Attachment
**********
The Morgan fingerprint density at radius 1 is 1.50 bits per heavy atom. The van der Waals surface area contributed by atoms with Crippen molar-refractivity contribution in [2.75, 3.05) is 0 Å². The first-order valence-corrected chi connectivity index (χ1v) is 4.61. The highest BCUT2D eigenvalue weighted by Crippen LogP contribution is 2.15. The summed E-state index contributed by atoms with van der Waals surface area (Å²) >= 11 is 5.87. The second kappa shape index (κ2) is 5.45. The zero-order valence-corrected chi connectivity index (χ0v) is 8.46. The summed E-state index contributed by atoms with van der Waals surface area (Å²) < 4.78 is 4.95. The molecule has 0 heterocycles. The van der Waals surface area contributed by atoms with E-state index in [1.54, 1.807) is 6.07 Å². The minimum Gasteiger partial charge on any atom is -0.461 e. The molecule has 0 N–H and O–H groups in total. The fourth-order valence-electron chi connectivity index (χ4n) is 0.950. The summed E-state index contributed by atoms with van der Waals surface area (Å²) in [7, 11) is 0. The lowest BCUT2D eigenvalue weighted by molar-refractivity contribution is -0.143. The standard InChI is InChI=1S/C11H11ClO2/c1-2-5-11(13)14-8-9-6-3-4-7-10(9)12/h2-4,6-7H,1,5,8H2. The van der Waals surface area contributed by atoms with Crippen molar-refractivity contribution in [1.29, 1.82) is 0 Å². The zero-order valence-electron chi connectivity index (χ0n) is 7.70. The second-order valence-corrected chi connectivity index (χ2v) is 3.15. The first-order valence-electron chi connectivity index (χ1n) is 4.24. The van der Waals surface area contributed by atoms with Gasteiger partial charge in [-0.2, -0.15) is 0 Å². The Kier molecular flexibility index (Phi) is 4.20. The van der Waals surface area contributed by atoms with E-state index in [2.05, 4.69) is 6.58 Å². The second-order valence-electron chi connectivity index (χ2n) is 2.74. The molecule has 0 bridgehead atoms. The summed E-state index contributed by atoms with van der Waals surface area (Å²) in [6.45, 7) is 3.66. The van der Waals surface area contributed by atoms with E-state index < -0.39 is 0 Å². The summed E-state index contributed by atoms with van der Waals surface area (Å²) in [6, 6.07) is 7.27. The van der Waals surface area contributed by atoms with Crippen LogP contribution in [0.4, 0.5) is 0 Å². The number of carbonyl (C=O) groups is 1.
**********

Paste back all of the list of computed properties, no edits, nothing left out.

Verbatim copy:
The Morgan fingerprint density at radius 1 is 1.50 bits per heavy atom. The van der Waals surface area contributed by atoms with Crippen molar-refractivity contribution in [2.75, 3.05) is 0 Å². The first-order valence-corrected chi connectivity index (χ1v) is 4.61. The highest BCUT2D eigenvalue weighted by Crippen LogP contribution is 2.15. The summed E-state index contributed by atoms with van der Waals surface area (Å²) >= 11 is 5.87. The second kappa shape index (κ2) is 5.45. The zero-order valence-corrected chi connectivity index (χ0v) is 8.46. The summed E-state index contributed by atoms with van der Waals surface area (Å²) < 4.78 is 4.95. The molecule has 0 heterocycles. The van der Waals surface area contributed by atoms with E-state index in [1.54, 1.807) is 6.07 Å². The minimum Gasteiger partial charge on any atom is -0.461 e. The molecule has 0 N–H and O–H groups in total. The fourth-order valence-electron chi connectivity index (χ4n) is 0.950. The summed E-state index contributed by atoms with van der Waals surface area (Å²) in [7, 11) is 0. The lowest BCUT2D eigenvalue weighted by molar-refractivity contribution is -0.143. The standard InChI is InChI=1S/C11H11ClO2/c1-2-5-11(13)14-8-9-6-3-4-7-10(9)12/h2-4,6-7H,1,5,8H2. The van der Waals surface area contributed by atoms with Crippen molar-refractivity contribution in [1.29, 1.82) is 0 Å². The zero-order valence-electron chi connectivity index (χ0n) is 7.70. The second-order valence-corrected chi connectivity index (χ2v) is 3.15. The first-order valence-electron chi connectivity index (χ1n) is 4.24. The van der Waals surface area contributed by atoms with Gasteiger partial charge in [-0.2, -0.15) is 0 Å². The Kier molecular flexibility index (Phi) is 4.20. The van der Waals surface area contributed by atoms with E-state index in [2.05, 4.69) is 6.58 Å². The second-order valence-electron chi connectivity index (χ2n) is 2.74. The molecule has 0 bridgehead atoms. The summed E-state index contributed by atoms with van der Waals surface area (Å²) in [6.45, 7) is 3.66. The van der Waals surface area contributed by atoms with E-state index < -0.39 is 0 Å². The summed E-state index contributed by atoms with van der Waals surface area (Å²) in [6, 6.07) is 7.27. The van der Waals surface area contributed by atoms with Crippen LogP contribution in [0.4, 0.5) is 0 Å². The number of carbonyl (C=O) groups is 1.